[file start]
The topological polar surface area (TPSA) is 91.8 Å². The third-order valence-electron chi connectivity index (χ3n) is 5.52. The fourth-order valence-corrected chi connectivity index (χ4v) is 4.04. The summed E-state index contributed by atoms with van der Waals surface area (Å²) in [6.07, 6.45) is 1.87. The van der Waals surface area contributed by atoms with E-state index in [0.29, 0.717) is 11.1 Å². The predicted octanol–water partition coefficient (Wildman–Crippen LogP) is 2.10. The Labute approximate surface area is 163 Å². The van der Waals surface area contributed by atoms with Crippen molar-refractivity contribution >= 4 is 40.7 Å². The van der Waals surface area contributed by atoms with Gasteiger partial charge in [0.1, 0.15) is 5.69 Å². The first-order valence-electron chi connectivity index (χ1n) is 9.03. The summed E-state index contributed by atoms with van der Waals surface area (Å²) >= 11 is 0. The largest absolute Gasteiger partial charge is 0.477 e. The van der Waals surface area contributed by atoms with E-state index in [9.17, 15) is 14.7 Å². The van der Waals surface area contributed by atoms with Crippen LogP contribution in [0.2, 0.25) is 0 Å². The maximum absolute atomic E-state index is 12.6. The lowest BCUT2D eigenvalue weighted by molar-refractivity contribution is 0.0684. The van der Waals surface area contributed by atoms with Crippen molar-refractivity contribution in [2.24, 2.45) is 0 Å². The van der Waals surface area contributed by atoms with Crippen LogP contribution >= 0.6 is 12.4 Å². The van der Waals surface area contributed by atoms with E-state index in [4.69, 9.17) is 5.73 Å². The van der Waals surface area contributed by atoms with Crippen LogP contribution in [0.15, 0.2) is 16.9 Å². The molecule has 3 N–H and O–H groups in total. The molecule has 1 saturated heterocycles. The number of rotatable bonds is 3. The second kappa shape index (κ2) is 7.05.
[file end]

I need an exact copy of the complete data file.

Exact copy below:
The topological polar surface area (TPSA) is 91.8 Å². The third-order valence-electron chi connectivity index (χ3n) is 5.52. The fourth-order valence-corrected chi connectivity index (χ4v) is 4.04. The summed E-state index contributed by atoms with van der Waals surface area (Å²) in [6.07, 6.45) is 1.87. The van der Waals surface area contributed by atoms with E-state index in [0.29, 0.717) is 11.1 Å². The predicted octanol–water partition coefficient (Wildman–Crippen LogP) is 2.10. The Labute approximate surface area is 163 Å². The van der Waals surface area contributed by atoms with Crippen molar-refractivity contribution >= 4 is 40.7 Å². The van der Waals surface area contributed by atoms with Gasteiger partial charge in [0.1, 0.15) is 5.69 Å². The first-order valence-electron chi connectivity index (χ1n) is 9.03. The summed E-state index contributed by atoms with van der Waals surface area (Å²) >= 11 is 0. The largest absolute Gasteiger partial charge is 0.477 e. The van der Waals surface area contributed by atoms with E-state index in [9.17, 15) is 14.7 Å². The van der Waals surface area contributed by atoms with Crippen LogP contribution in [0.2, 0.25) is 0 Å². The maximum absolute atomic E-state index is 12.6. The lowest BCUT2D eigenvalue weighted by molar-refractivity contribution is 0.0684. The van der Waals surface area contributed by atoms with Crippen molar-refractivity contribution in [2.24, 2.45) is 0 Å². The van der Waals surface area contributed by atoms with Crippen LogP contribution >= 0.6 is 12.4 Å². The van der Waals surface area contributed by atoms with E-state index in [4.69, 9.17) is 5.73 Å². The van der Waals surface area contributed by atoms with Crippen LogP contribution in [0.15, 0.2) is 16.9 Å². The molecule has 3 N–H and O–H groups in total. The molecule has 1 saturated heterocycles. The number of rotatable bonds is 3. The second kappa shape index (κ2) is 7.05.